An unexpected challenge

Updated: Sep 28, 2019




There is no doubt, having a baby is one of the most beautiful experiences in a woman and man's life.


But ask any new parents (or just observe them) and you will see that the first few years of a babies life are incredibly difficult to navigate. Suddenly the challenges of pregnancy seem like a dream because this gorgeous little thing, that you wouldn't swap for quids, becomes the entire centre of your Universe. And what a big and demanding centre it can be!

The attention that all babies require, the tears and upset that must be comforted, and the need to be fed and changed all take centre stage of your existence. Then there are the normal and endless demands of life that do not stop just because a baby has arrived. Add the financial pressures of modern life that often press us to go back to work earlier than we might choose, and chronic sleep deprivation (a recognised torture method!) to the mix and you have the perfect set up for parents to neglect themselves.

This self-neglect creates the problems that I see too often in my daily dental practice. Most often new mums, but also new dads, come in to see me and they have active tooth decay and gum disease, sometimes for the first time in their life. And then there are the people who are too overwhelmed and busy to make time to come back to the dentist until their child is 5 years old! I wish I was joking, but I am not!

The hardest part for the dentist is supporting people to get their self-care back on track.

Try to tell an exhausted person who has a 'to do' list with no end in sight, and a crying baby that they need to brush and floss more often. . .

. . .oh, and eat less sugar.

If I had a dollar for every scathing look and 'you don't understand' rebuttal I have received from a new parent after offering them the 'self-care' conversation, I would be able to retire.

But this is what I know as a dentist:

  • If you neglect yourself, you will probably get tooth decay and/or gum problems. Both are expensive and time consuming to treat - as well as unnecessary. Prevention is actually very simple.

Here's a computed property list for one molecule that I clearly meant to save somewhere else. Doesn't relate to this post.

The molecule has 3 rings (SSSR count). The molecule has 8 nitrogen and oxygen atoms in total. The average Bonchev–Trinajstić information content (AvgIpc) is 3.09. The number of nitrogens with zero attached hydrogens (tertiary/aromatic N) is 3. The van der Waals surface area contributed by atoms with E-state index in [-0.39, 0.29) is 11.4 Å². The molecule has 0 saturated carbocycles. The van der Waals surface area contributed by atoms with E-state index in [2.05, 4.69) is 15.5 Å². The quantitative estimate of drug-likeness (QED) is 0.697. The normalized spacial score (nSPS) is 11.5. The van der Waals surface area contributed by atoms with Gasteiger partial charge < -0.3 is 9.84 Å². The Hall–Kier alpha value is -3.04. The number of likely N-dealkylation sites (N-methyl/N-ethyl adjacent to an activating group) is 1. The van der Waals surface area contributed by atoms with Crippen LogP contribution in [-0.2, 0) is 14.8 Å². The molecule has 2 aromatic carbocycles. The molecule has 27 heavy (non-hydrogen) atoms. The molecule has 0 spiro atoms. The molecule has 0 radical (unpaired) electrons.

• Bad habits are so much easier to develop than good ones. We all know this. It takes one cigarette to get hooked and 10 years to quit. Falling into a poor oral health routine is really hard to recover from. Do what you can to stay on track - it is worth the effort to keep going rather than fall into the gruelling stop-start approach.

  • Your oral health sets up the future oral health of your child. Whatever bacteria you have in your mouth, they will receive from you when you share food, utensils or wipe their mouth with a handkerchief moistened with your saliva. The healthier your bacteria, the better your child is set up for the future.

  • You are showing your child that caring for yourself is trivial/ unimportant/ without value. They might be little but they really do pick up the 'vibes' we give off. Is that really the message you want them to receive?

  • Children do what you do. They do not so willingly do what you say. Show them an adult who cares about their dental health and they are more likely to be inspired and follow suit. 

  • Talk honestly to your dentist. Most of us do get it and can help you find ways to keep self-care simple

The key is not to drop the bundle on yourself even when things feel insurmountably hard.


You are worth looking after at every stage in your life.


© 2019 Rachel Mascord. Website design by Enrich Digital Design

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